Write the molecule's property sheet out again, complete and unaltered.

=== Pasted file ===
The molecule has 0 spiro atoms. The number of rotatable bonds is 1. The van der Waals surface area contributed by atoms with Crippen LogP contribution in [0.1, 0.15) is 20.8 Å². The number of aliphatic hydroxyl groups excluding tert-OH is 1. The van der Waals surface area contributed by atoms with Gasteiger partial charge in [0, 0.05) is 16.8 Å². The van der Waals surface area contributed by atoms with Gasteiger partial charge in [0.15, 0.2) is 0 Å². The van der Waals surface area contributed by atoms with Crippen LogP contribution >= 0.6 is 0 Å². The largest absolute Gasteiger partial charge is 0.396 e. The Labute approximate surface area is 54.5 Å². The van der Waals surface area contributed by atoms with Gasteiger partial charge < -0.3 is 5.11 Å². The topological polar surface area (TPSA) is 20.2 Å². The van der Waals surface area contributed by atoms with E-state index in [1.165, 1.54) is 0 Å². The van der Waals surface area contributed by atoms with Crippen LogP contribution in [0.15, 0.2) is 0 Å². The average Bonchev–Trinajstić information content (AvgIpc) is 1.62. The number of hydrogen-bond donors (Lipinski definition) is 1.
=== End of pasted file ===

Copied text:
The molecule has 0 spiro atoms. The number of rotatable bonds is 1. The van der Waals surface area contributed by atoms with Crippen LogP contribution in [0.1, 0.15) is 20.8 Å². The number of aliphatic hydroxyl groups excluding tert-OH is 1. The van der Waals surface area contributed by atoms with Gasteiger partial charge in [0, 0.05) is 16.8 Å². The van der Waals surface area contributed by atoms with Gasteiger partial charge in [0.15, 0.2) is 0 Å². The van der Waals surface area contributed by atoms with Crippen LogP contribution >= 0.6 is 0 Å². The largest absolute Gasteiger partial charge is 0.396 e. The Labute approximate surface area is 54.5 Å². The van der Waals surface area contributed by atoms with Gasteiger partial charge < -0.3 is 5.11 Å². The topological polar surface area (TPSA) is 20.2 Å². The van der Waals surface area contributed by atoms with E-state index in [1.165, 1.54) is 0 Å². The van der Waals surface area contributed by atoms with Crippen LogP contribution in [0.15, 0.2) is 0 Å². The average Bonchev–Trinajstić information content (AvgIpc) is 1.62. The number of hydrogen-bond donors (Lipinski definition) is 1.